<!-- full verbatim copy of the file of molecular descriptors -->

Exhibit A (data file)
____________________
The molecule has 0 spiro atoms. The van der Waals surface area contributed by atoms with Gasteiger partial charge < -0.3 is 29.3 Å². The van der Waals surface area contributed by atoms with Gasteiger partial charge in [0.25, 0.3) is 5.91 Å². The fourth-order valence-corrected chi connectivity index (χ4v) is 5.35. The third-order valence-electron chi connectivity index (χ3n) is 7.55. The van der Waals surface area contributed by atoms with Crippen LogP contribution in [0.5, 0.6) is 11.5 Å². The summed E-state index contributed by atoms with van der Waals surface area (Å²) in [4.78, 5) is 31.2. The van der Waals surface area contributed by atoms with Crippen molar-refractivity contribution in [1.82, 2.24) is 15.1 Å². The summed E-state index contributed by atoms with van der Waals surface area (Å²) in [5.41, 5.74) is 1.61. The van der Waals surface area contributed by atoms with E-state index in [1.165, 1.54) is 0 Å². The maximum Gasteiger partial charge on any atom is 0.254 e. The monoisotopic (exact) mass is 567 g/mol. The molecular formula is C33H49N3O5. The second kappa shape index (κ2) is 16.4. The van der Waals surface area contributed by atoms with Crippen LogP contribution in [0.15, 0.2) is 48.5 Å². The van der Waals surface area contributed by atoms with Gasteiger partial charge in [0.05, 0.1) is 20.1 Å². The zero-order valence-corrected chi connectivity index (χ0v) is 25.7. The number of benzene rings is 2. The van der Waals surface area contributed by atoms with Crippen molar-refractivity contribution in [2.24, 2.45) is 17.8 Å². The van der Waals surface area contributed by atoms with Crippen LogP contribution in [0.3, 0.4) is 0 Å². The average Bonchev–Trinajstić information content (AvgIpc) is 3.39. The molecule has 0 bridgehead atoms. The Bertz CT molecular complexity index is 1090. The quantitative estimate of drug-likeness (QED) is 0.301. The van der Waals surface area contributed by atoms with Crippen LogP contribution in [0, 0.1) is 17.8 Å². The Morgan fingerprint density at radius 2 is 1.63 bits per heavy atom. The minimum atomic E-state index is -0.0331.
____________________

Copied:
The molecule has 0 spiro atoms. The van der Waals surface area contributed by atoms with Gasteiger partial charge < -0.3 is 29.3 Å². The van der Waals surface area contributed by atoms with Gasteiger partial charge in [0.25, 0.3) is 5.91 Å². The fourth-order valence-corrected chi connectivity index (χ4v) is 5.35. The third-order valence-electron chi connectivity index (χ3n) is 7.55. The van der Waals surface area contributed by atoms with Crippen LogP contribution in [0.5, 0.6) is 11.5 Å². The summed E-state index contributed by atoms with van der Waals surface area (Å²) in [4.78, 5) is 31.2. The van der Waals surface area contributed by atoms with Crippen molar-refractivity contribution in [1.82, 2.24) is 15.1 Å². The summed E-state index contributed by atoms with van der Waals surface area (Å²) in [5.41, 5.74) is 1.61. The van der Waals surface area contributed by atoms with E-state index in [1.165, 1.54) is 0 Å². The maximum Gasteiger partial charge on any atom is 0.254 e. The monoisotopic (exact) mass is 567 g/mol. The molecular formula is C33H49N3O5. The second kappa shape index (κ2) is 16.4. The van der Waals surface area contributed by atoms with Crippen LogP contribution in [0.15, 0.2) is 48.5 Å². The van der Waals surface area contributed by atoms with Gasteiger partial charge in [0.05, 0.1) is 20.1 Å². The zero-order valence-corrected chi connectivity index (χ0v) is 25.7. The number of benzene rings is 2. The van der Waals surface area contributed by atoms with Crippen molar-refractivity contribution in [2.24, 2.45) is 17.8 Å². The van der Waals surface area contributed by atoms with Crippen LogP contribution in [0.3, 0.4) is 0 Å². The average Bonchev–Trinajstić information content (AvgIpc) is 3.39. The molecule has 0 bridgehead atoms. The Bertz CT molecular complexity index is 1090. The quantitative estimate of drug-likeness (QED) is 0.301. The van der Waals surface area contributed by atoms with Crippen LogP contribution in [0, 0.1) is 17.8 Å². The Morgan fingerprint density at radius 2 is 1.63 bits per heavy atom. The minimum atomic E-state index is -0.0331.